Source: Sinosphere, NYT (9/1/16)
China’s ‘Core Socialist Values,’ the Song-and-Dance Version
By KIKI ZHAO
BEIJING — The 12 “core socialist values” are memorized by schoolchildren, featured in college entrance exams, printed on stamps and lanterns, and splashed on walls across China. Now they have made their way into 20 song-and-dance routines that the authorities in Hunan Province plan to promote to the country’s millions of “square dancers,” the mostly middle-aged and older women who gather in public squares to perform in unison.
At a news conference kicking off the campaign on Tuesday, a dozen women in white pants and yellow tunics bounced and twirled to the lyrics of one of the songs: “Freedom, equality, helping one another! Patriotism, dedication, everyone loves it!”
Freedom, equality, patriotism and dedication are four of the values enshrined in 2012 at the 18th Communist Party Congress. The other values in the set of 12, which are written using 24 Chinese characters, are prosperity, democracy, civility, harmony, justice, rule of law, integrity and friendship.
“This is to spread our core socialist values in a way that the public loves to see and hear,” said Li Hui, director of the Hunan Culture Department, according to local television. “In this happy melody, the 24 characters are memorized.”
The department has trained 15,000 teachers who will instruct people in schools, factories, businesses and both urban and rural communities on how to perform the routines, collectively titled “Let’s All Dance.” The Hunan authorities also plan to invite teachers from other provinces to learn the dances.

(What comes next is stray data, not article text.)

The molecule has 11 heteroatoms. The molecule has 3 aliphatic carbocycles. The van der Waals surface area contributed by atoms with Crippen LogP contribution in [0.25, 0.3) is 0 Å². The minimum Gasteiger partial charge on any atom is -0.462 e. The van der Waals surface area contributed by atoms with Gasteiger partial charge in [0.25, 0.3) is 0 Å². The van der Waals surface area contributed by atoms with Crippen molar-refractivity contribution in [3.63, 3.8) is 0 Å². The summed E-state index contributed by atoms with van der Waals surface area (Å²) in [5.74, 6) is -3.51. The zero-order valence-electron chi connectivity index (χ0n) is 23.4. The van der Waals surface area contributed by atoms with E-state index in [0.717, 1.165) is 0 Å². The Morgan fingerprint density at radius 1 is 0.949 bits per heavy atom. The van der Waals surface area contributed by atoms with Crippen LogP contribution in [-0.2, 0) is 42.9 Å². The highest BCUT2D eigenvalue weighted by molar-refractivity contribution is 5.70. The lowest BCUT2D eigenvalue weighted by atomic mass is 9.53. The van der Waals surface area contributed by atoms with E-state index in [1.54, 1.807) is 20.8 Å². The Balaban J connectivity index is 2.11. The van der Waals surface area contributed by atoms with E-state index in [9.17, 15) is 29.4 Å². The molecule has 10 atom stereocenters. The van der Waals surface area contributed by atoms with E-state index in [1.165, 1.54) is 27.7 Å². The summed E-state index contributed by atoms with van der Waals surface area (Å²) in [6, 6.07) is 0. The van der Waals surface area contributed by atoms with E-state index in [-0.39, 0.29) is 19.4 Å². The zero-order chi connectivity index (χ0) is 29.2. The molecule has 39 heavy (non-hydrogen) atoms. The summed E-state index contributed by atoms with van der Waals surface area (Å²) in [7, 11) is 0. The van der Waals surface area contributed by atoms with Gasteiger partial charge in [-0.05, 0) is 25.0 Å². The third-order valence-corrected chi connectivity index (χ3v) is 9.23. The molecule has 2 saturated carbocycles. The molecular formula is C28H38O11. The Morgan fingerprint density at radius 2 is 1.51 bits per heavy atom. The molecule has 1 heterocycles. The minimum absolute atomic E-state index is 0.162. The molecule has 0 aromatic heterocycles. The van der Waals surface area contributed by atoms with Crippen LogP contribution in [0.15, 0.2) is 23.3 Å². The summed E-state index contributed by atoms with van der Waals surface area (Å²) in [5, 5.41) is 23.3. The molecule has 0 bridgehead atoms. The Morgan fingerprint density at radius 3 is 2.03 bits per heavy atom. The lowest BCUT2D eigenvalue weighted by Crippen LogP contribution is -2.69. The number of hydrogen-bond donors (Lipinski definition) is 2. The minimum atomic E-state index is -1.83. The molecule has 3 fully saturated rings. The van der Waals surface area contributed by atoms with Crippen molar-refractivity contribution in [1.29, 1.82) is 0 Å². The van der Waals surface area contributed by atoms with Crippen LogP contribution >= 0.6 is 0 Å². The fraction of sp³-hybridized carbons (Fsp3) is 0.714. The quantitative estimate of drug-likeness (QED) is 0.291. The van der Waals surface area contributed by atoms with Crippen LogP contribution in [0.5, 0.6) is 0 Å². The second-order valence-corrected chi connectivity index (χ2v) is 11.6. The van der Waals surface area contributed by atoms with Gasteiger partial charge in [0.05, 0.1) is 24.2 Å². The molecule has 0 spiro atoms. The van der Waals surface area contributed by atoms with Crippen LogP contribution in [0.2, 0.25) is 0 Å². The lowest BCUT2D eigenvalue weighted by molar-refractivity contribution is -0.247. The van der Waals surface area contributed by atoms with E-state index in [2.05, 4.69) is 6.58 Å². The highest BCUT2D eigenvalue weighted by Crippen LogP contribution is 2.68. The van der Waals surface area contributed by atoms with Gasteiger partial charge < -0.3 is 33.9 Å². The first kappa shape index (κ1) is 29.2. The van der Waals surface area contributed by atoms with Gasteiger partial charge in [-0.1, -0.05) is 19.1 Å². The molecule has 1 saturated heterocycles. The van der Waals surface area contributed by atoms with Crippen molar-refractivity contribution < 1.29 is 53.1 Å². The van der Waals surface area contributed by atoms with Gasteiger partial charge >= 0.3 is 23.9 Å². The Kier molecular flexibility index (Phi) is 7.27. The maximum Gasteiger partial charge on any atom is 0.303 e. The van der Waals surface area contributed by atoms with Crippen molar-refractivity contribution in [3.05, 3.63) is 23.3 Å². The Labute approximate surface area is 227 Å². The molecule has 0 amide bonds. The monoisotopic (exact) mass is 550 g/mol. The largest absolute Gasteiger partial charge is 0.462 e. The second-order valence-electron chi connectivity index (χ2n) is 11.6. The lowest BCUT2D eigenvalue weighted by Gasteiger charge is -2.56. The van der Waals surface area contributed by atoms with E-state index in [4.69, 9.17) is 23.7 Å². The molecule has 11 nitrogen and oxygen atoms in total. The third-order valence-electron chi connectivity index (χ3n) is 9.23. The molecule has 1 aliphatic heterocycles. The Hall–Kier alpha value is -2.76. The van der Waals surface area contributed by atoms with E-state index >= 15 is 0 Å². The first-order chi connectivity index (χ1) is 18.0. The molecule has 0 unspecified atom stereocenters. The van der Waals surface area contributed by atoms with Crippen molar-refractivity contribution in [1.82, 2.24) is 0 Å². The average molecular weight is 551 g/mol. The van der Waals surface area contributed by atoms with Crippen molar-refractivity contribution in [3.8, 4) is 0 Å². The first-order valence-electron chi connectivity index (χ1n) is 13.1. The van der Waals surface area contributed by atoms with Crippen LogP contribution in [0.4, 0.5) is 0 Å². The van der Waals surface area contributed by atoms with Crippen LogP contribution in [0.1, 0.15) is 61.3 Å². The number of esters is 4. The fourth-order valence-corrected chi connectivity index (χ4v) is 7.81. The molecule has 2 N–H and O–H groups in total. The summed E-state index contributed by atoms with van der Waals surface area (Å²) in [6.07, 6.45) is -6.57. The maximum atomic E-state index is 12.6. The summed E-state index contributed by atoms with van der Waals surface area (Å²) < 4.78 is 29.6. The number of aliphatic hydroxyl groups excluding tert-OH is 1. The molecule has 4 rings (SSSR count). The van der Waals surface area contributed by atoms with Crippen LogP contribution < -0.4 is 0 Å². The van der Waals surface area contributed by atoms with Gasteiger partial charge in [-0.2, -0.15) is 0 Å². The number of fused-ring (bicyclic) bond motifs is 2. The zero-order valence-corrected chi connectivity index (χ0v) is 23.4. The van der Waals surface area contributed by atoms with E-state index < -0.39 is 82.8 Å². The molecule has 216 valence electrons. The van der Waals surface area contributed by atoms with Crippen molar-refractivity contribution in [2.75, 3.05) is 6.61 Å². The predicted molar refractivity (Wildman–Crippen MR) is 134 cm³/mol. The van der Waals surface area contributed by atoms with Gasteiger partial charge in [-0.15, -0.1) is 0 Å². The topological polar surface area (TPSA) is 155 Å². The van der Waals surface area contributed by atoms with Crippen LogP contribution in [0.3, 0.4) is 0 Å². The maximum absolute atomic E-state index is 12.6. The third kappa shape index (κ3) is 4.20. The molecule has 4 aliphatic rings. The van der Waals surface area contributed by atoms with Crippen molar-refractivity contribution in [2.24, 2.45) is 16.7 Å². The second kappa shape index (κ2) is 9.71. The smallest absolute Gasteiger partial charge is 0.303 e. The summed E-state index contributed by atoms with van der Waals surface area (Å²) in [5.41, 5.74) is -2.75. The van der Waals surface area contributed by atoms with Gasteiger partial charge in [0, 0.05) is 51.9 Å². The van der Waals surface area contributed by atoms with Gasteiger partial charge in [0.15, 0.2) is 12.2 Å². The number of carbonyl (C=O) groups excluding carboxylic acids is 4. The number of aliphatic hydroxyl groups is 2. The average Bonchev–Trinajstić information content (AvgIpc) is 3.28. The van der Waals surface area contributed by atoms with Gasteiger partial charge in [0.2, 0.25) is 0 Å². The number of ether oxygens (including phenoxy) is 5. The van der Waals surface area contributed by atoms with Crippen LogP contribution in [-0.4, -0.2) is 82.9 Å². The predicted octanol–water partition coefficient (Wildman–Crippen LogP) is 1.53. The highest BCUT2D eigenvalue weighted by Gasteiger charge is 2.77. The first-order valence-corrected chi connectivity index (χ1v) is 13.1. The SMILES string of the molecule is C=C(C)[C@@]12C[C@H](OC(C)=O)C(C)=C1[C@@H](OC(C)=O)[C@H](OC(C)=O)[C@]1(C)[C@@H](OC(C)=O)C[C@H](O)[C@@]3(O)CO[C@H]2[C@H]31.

Tang Zuobin, an official at the Hunan Culture Department, said in a telephone interview on Thursday that the province was preparing 10,000 textbooks accompanied with videos of the dances for distribution across China. He said the department had undertaken the project under the direction of the Ministry of Culture.
Mr. Tang said that the popularity of square dancing made it an ideal vehicle for the propagation of the core socialist values.
In Hunan, he said: “As long as there’s a square, there are square dances. Lots of people participate in square dances, and we want to give them more opportunities to dance.”
Lei Tao, manager of the Hunan Dama Club (“dama” means “aunties”), said in an interview that his group, which has about 20,000 members, overwhelmingly women ages 45 to 70, had heard about the project and planned to start practicing the routines soon.
But not everyone in China has embraced the idea of either square dancing or the core socialist values.
There have long been complaints in China about square-dance music blaring near people’s homes. In 2014, residents in Wenzhou, in Zhejiang Province, bought their own sound system to broadcast warnings to square dancers about violating noise pollution laws.
“It’s so tiring to be a Chinese, when a dance has to demonstrate core socialist values,” a person going by the name of Shanapu wrote on Weibo. “Do we need to demonstrate these when we go to the toilet, too?”
Many other online commenters have mocked the routines as a form of “loyalty dance,” performed during the Cultural Revolution to show fealty to Mao Zedong.
At a high-level meeting in early 2014, President Xi Jinping called on officials to take every opportunity to propagate the core socialist values in culture, education and other aspects of society. “Make them all-pervasive, just like the air,” Mr. Xi said.
Some critics have seen a contradiction in promoting values such as democracy and rule of law at a time when journalists, rights advocates and lawyers have been detained and, in some cases, forced to make televised confessions without trial.
But such concerns do not seem to have intruded on the square-dance campaign.
“Let’s sing. Let’s jump,” go the lyrics of another of the songs. “We all enjoy prosperity and democracy! This is a good time with justice and the rule of law!”